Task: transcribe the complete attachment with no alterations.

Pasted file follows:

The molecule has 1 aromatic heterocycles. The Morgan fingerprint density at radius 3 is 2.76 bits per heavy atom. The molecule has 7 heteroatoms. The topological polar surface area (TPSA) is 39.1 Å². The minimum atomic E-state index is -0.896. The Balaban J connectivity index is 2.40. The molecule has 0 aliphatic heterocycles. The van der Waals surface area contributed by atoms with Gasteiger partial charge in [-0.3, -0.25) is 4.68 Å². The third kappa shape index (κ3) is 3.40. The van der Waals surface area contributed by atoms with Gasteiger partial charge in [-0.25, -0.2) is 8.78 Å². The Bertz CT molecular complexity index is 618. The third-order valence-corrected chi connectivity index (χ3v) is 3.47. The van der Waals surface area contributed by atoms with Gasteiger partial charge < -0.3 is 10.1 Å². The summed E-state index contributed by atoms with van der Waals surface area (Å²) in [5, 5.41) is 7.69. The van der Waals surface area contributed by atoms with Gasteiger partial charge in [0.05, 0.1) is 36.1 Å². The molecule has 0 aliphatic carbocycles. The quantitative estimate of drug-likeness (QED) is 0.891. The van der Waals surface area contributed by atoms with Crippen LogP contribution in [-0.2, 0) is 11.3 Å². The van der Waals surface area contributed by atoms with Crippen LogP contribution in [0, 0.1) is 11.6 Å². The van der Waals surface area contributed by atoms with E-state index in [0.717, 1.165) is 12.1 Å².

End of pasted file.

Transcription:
The molecule has 1 aromatic heterocycles. The Morgan fingerprint density at radius 3 is 2.76 bits per heavy atom. The molecule has 7 heteroatoms. The topological polar surface area (TPSA) is 39.1 Å². The minimum atomic E-state index is -0.896. The Balaban J connectivity index is 2.40. The molecule has 0 aliphatic heterocycles. The van der Waals surface area contributed by atoms with Gasteiger partial charge in [-0.3, -0.25) is 4.68 Å². The third kappa shape index (κ3) is 3.40. The van der Waals surface area contributed by atoms with Gasteiger partial charge in [-0.25, -0.2) is 8.78 Å². The Bertz CT molecular complexity index is 618. The third-order valence-corrected chi connectivity index (χ3v) is 3.47. The van der Waals surface area contributed by atoms with Gasteiger partial charge < -0.3 is 10.1 Å². The summed E-state index contributed by atoms with van der Waals surface area (Å²) in [5, 5.41) is 7.69. The van der Waals surface area contributed by atoms with Gasteiger partial charge in [0.05, 0.1) is 36.1 Å². The molecule has 0 aliphatic carbocycles. The quantitative estimate of drug-likeness (QED) is 0.891. The van der Waals surface area contributed by atoms with Crippen LogP contribution in [-0.2, 0) is 11.3 Å². The van der Waals surface area contributed by atoms with Crippen LogP contribution in [0, 0.1) is 11.6 Å². The van der Waals surface area contributed by atoms with E-state index in [0.717, 1.165) is 12.1 Å².